Short dumping in industrial areas of Holmesburg and Tacony has community leaders worried about quality of life issues and fires. Photo/Steven Mitchell
This is the second in a two-part series about quality of life issues in Tacony and Holmesburg, and the neighborhoods’ approach to growing stronger together. You can read the first part here.
Short dumping is a problem all over Philadelphia, and in some Northeast neighborhoods, the issue is weighing down the community.
Short dumping is the illegal act of disposing trash and debris on a street or vacant lot. Industrial areas — like those along Torresdale Avenue and State Road in Holmesburg and Tacony — tend to be dark at night, which allows for people to come and dump their trash and other items in this area.
The railroad tracks at James Street and Bleigh Avenue is a particular hotspot for short dumping. There, you’ll see trash and other debris, as well as abandoned tires. continue reading »
Tacony business owner Mark Whited is part of the community effort to revitalize the Torresdale Avenue business corridor. Photo/Raymond Boyd
This is the first in a two-part series about quality of life issues in Tacony and Holmesburg, and the neighborhoods’ approach to growing stronger together.
With similar missions but different approaches, Tacony and Holmesburg are seeking a better future for their residents. Tacony is taking a business-first approach, while Holmesburg is looking to take advantage of its history.
Both neighborhoods understand that they must work in collaboration to make their goals a reality as they try to stand as pillars of Northeast Philadelphia. continue reading »
“Imagining Frankford” muralist Cesar Viveros shows the technics of painting a mural. Photo/Tiffany Goforth
Picture a neighborhood, revitalized and colorful. Picture a neighborhood that highlights its past, while looking toward the future. And picture a neighborhood that makes use of its barren landscapes as canvases.
For Councilwoman Maria Quinones-Sanchez, D-7th, this image of a revitalized and bustling neighborhood was at the forefront of a project she helped to initiate a few years ago. Imagining Frankford, a two-year project consisting of a collection of murals along the Frankford Avenue corridor, was a vision to help inform the residents of Frankford about the neighborhood’s past.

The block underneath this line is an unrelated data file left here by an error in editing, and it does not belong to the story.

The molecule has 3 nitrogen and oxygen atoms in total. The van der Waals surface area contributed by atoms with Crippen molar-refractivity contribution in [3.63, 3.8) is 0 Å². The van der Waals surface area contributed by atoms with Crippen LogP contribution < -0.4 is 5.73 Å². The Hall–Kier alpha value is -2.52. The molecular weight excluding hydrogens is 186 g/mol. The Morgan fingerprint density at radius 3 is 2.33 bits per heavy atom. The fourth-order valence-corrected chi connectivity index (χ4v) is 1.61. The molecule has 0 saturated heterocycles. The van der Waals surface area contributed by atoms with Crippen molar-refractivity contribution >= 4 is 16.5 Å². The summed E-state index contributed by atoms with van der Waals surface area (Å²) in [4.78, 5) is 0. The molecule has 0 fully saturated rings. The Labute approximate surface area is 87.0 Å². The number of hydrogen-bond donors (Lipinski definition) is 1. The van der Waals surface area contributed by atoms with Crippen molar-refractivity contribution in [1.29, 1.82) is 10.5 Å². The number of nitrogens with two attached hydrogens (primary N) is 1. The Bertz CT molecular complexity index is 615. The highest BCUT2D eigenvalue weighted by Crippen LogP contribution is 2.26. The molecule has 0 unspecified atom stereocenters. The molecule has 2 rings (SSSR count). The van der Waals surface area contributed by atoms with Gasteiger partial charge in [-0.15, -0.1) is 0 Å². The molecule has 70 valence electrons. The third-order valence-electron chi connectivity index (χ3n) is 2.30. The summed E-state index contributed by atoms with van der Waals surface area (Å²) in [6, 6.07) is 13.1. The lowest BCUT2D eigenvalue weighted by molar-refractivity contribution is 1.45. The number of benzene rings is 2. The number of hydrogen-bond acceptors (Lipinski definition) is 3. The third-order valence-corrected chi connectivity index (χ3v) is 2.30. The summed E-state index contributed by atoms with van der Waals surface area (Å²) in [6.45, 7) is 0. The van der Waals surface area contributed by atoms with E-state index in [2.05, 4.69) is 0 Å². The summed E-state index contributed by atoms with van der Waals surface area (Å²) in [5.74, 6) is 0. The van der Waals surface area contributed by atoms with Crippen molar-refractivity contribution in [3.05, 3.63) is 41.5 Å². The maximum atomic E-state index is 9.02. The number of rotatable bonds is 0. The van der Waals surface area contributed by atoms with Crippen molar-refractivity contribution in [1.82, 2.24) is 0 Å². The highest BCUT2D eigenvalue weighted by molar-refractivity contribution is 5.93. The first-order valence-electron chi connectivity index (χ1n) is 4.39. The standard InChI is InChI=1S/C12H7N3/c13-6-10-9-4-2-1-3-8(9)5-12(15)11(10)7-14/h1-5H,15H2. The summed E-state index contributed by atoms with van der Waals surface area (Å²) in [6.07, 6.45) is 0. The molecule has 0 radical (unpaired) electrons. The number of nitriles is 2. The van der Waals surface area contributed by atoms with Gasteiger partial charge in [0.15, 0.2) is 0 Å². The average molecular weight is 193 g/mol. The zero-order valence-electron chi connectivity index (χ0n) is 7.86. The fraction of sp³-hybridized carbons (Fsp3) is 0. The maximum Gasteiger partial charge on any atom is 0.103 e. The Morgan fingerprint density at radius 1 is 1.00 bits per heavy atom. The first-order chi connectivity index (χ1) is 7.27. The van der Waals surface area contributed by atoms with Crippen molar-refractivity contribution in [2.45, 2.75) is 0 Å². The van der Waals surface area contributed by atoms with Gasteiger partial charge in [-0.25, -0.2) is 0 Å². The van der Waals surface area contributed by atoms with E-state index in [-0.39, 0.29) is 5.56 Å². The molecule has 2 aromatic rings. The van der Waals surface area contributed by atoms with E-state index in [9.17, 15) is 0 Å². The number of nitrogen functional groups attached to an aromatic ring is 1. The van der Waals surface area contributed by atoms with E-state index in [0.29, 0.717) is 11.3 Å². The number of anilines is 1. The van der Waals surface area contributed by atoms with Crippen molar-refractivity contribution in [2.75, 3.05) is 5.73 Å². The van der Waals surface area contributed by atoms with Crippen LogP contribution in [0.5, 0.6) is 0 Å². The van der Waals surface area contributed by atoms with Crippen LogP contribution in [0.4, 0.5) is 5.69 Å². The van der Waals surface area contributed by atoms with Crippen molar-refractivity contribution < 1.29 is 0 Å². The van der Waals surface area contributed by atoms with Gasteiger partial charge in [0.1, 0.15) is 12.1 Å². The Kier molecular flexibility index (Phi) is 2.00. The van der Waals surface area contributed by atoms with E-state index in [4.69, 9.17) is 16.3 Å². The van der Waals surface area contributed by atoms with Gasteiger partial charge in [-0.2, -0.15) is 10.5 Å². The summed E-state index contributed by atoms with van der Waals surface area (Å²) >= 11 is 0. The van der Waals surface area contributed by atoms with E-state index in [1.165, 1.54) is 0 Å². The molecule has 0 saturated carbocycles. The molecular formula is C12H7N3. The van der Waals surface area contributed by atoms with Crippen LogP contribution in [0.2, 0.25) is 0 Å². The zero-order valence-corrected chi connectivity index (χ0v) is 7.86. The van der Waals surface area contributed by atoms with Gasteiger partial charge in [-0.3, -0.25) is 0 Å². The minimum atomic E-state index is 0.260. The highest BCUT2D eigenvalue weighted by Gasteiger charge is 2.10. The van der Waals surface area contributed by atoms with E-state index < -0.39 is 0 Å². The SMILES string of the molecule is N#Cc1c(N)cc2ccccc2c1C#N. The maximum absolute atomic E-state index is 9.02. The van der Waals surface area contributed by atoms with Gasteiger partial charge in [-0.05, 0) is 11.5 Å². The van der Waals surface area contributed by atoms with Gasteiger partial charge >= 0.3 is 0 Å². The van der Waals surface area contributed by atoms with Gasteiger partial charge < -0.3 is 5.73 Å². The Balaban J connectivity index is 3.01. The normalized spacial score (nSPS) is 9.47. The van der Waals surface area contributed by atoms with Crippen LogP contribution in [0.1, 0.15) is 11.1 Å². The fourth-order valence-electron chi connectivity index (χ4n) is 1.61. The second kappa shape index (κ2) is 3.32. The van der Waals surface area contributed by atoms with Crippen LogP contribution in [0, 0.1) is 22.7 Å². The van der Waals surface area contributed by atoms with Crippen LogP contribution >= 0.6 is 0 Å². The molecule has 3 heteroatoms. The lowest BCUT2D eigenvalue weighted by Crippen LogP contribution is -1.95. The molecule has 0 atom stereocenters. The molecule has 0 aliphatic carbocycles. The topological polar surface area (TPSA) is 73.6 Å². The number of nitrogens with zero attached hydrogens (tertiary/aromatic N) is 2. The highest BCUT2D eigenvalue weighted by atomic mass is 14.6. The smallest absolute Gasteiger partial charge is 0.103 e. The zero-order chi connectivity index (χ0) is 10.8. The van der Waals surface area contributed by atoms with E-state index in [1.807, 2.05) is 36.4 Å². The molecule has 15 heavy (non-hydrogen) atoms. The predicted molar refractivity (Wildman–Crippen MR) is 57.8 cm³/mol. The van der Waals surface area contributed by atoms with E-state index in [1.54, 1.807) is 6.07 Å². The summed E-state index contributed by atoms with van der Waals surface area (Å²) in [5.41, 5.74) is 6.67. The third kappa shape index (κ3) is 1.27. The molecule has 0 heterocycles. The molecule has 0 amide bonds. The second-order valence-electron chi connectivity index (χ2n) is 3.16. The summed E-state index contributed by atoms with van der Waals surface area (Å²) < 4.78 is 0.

Imagining Frankford is a collaborative project between the Frankford community and the city’s Mural Arts Program. And as Netanel Portier said, Sanchez wanted to bring the Mural Arts Program to the Frankford corridor as a part of the other corridor revitalization initiatives in the neighborhood. continue reading »
A 5k through Tookany Creek Park promoted healthy lifestyles and celebrated a new trail. Photo/Tiffany Goforth
Saturday marked a continuation of a developing initiative, occurring all throughout the United States, of promoting healthier lifestyles. Residents of Northeast Philadelphia were invited to the inaugural Healthy Trails 5K run/walk in the Tookany/Tacony Creek Park to enjoy a fun-filled day with friends and community members.
The run was used as a platform to mark the dedication of a new urban trail that links the Philadelphia park system together.
The event, which was sponsored by the Philadelphia Water Department, the Scattergood Foundation, Philadelphia Parks and Recreation, Friends Hospital, the Fairmount Park Conservancy and the Tookany/Tacony-Frankford Watershed Partnership, drew residents from all age groups out to see what the new trail had to offer. continue reading »